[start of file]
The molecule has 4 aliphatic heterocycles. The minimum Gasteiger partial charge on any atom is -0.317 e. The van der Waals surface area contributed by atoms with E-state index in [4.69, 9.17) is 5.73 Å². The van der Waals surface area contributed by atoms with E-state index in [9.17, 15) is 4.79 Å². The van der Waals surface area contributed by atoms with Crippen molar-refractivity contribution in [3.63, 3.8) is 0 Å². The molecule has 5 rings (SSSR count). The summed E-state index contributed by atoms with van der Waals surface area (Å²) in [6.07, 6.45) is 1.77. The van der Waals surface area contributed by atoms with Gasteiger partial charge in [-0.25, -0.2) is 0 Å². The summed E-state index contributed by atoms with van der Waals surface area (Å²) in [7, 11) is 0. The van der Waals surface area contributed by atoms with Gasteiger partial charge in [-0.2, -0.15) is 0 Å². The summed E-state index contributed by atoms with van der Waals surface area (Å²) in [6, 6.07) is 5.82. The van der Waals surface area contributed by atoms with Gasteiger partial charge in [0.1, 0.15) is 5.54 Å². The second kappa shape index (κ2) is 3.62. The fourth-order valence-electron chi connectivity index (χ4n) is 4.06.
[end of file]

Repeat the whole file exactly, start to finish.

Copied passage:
The molecule has 4 aliphatic heterocycles. The minimum Gasteiger partial charge on any atom is -0.317 e. The van der Waals surface area contributed by atoms with E-state index in [4.69, 9.17) is 5.73 Å². The van der Waals surface area contributed by atoms with E-state index in [9.17, 15) is 4.79 Å². The van der Waals surface area contributed by atoms with Crippen molar-refractivity contribution in [3.63, 3.8) is 0 Å². The molecule has 5 rings (SSSR count). The summed E-state index contributed by atoms with van der Waals surface area (Å²) in [6.07, 6.45) is 1.77. The van der Waals surface area contributed by atoms with Gasteiger partial charge in [-0.25, -0.2) is 0 Å². The summed E-state index contributed by atoms with van der Waals surface area (Å²) in [7, 11) is 0. The van der Waals surface area contributed by atoms with Gasteiger partial charge in [-0.2, -0.15) is 0 Å². The summed E-state index contributed by atoms with van der Waals surface area (Å²) in [6, 6.07) is 5.82. The van der Waals surface area contributed by atoms with Gasteiger partial charge in [0.1, 0.15) is 5.54 Å². The second kappa shape index (κ2) is 3.62. The fourth-order valence-electron chi connectivity index (χ4n) is 4.06.